I said, "Joe, let's make this trip to Switzerland, we may never get another chance to do this" not knowing how prophetic that statement was. Little did I know that it would be our last trip to Europe, but also one of my last joyous times with my husband.

This trip was ordained, as only God knew what was ahead for us. We enjoyed the ambiance of an Old World setting. We were, as I look back, looking forward to many trips like this. Now, we were older, born into God's kingdom, had four grandchildren, and had many a battle behind us. One would never imagine that this surreal occasion in a castle in Switzerland would be a memory of a "last courtship." Joe looked over the beautiful gardens, and wisteria covered arch, looked out over the lake with the sound of a foghorn adding to the romance of the setting, and said, "Lyn, we're going to bring the whole family back on a trip to Switzerland and Italy. Chris and his whole family: Zu, and both his daughters, Lauren and Nicole. I'd love to bring Jackie, Jorge, Ari, and Nick. You know Jackie would love Italy. Her Italian heritage would be right at home there. I'd love that— our whole family together." Joe added, "We will be financially able to from the projects that are in progress. Free to finance the kingdom of God. You know that's what we're called to do, to help our brothers and sisters. Our family wants to give to those financially in need." My response, "Of course, my heart is to do that." Since we were first born into the kingdom of our Lord and Savior, we had shared this desire. Hadn't every prophetic word spoken over us gone into detail, "I'm using you as a bridge, I'm going to use you as a channel and a funnel for blessing this house and ministry." Never did we doubt this. The Lord also said, "Son you aren't to run ahead of me. You are to stay quiet before me."

After time spent with the young married couple, our son, daughter-in-law, and granddaughter, Joe and I were to continue on alone traveling by train to Zurich. While on the train, we held hands, our heads so close to each other that we felt each other's breath. An old rush, a warm feeling of a time in our past, we were now flooded with a common memory. This train trip brought back and triggered a time in our past of a romantic excursion.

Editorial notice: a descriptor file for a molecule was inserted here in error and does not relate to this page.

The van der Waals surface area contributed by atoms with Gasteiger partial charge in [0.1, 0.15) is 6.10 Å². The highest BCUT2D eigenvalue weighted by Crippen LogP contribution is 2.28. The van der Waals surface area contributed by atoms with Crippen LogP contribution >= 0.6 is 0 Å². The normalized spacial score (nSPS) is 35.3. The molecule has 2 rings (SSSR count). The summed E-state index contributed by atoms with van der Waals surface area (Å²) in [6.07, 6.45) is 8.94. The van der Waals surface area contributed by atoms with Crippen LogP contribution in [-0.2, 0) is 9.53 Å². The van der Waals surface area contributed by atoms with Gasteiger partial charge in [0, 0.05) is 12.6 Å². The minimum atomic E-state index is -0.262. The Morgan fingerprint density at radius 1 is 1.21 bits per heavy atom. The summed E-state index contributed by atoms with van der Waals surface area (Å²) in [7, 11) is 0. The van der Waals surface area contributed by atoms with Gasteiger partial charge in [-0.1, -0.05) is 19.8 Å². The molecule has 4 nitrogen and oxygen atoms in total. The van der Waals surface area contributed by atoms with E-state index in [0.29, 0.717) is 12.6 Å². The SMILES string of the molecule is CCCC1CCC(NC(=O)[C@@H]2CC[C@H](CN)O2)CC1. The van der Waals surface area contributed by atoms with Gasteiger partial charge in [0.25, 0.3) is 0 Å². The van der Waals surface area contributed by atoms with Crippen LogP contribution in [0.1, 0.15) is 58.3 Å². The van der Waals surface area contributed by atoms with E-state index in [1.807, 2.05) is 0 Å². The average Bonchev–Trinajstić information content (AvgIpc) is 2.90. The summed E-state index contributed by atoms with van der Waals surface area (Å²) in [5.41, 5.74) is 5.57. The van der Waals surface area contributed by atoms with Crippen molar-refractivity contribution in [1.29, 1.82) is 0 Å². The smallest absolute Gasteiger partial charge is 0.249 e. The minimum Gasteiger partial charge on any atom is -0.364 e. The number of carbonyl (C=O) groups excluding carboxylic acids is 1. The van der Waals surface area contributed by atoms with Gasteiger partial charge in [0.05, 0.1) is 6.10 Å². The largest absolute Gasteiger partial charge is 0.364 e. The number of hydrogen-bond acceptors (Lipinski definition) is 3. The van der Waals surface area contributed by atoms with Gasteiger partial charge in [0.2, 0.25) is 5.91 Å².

We were reminiscing, jointly remembering being in Paris the very day that President Reagan was shot back home in the United States. Learning this as we walked out of a Parisian restaurant, informed by another American of this state of affair, we spent a great deal of the evening listening to the news reports on the President's condition. The next day we boarded the Trans European Eurail. The train was going from Paris to Italy, but our first stop would be in Switzerland. When we were settled in the dining coach— I remembered how we looked at each other across our white clothed table. Enjoying every bit of a seven-course meal, so eloquently served by male waiters wearing white gloves, we were only interrupted by the serving of mineral water from the region. The first hour we spent just engrossed in each other's company. Now, we both looked out over the beautiful Swiss countryside and noticed a German Sheppard dog running next to the train as if he knew he could keep up with its mighty pace.

That night we would be in bed in a hotel in Montreaux, the French doors open to the balcony, our down coverlet pushed back. The warmth of our bodies elevated to the warmth of the room and the cool air coming in from Lake Geneva; we were in full passion, being completely satisfied, we lay back in the bed. Joe's arms wrapped around me, both of us having only the strength to look through the open French doors, seeing fog so heavy we couldn't even see Lake Geneva. The room now coming to a normal coolness,

"Joe, honey, pull the down duvet up, it fell on the floor",

Joe asked "Baby, are you happy? I love you so much," my answer, "Yes," and we fell into sleep.

We came out of our reminiscence realizing we had missed a stop on the rail to Zurich. We were now headed back to Konstanze, Germany, where we had come from, but we were still in a joyous mood. Taking it in stride, we laughed, took instructions in English, and dismounted from the train to get back on the right one headed for Zurich. We knew we had no time limit for getting there. After all, we were reliving a fun time in our lives and now looked forward to this time together with a few days to explore and buy some gifts to take home to the kids ... Not knowing I would be a widow in two and a half months.